“I haven’t had a freshman any more physically and mentally tough than him,” White said after the game. “By the end of the year I might say he’s No. 1. He’s definitely in the conversation. … He continues to help us get stops, defending the glass and flying around. The ball security, too, for a true freshman is pretty impressive.”

Georgia holds nothing over the Wildcats, of course, when it comes to basketball talent. Kentucky leads the SEC in scoring at 90.8 points per game and ranks second in the league from 3-point range (.393). Like Georgia, the Wildcats are guard-oriented. They are paced by 6-5 Antonio Reeves, a fifth-year senior who is the SEC’s third-leading scorer (19.4 ppg) and ninth-best 3-point shooter. He shares a backcourt with another bomber, freshman Reed Sheppard (son of Wildcats great Jeff Sheppard), who is coming off the bench to make a conference-best 53% of his 3-pointers (35-of-66). Rob Dillingham (14.5 ppg) and D.J. Wagner (12.4) make Kentucky a four-guard beast.

“They’re a team that could win the whole thing,” White said of the Wildcats. “If we have a weak link defensively in the game we’ll be exposed immediately. This is an electric offense, as good as any offense in the country. Speed, shooting, 40 (percent) from 3 as a team, 50 from the field, 2-to-1 assist-to-turnover. We’ve got to be as good as we’ve been all year defensively, probably better.”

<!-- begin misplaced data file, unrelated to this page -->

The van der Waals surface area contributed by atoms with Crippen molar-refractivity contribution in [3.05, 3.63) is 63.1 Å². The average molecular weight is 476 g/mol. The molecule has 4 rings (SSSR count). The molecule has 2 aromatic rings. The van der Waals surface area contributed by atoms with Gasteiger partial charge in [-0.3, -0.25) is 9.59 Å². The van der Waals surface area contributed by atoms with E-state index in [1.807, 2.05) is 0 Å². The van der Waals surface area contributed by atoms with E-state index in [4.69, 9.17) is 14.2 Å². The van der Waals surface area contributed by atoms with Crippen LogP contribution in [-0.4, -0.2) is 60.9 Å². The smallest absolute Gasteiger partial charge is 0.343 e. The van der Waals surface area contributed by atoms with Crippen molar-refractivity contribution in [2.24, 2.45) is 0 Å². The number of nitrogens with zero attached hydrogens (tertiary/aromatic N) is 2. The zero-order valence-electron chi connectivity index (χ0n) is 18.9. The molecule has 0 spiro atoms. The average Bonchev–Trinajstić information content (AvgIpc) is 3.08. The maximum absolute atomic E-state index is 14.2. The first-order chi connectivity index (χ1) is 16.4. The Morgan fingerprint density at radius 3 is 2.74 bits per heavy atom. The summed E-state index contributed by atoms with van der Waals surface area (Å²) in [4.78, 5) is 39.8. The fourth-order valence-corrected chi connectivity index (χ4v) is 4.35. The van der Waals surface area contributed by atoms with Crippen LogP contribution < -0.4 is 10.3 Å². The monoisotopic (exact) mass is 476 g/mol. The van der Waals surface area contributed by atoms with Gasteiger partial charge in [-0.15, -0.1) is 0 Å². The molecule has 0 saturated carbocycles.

But the Wildcats are not invulnerable in their 23,500-seat fortress. They’ve already lost there once this season, and it was quite the stunner.

North Carolina-Wilmington won at Rupp 80-73 on Dec. 2. Granted, Kentucky was playing that night without Wagner, the starting point guard. But that contest stands as one of the crazier outcomes so far this season. Four weeks later, the Seahawks (12-5) lost to Arkansas 106-90 in Fayetteville, and they’ve since lost two more Colonial Athletic Association games.

So, it can be done, and the Bulldogs are supremely motivated to be the next team to do so.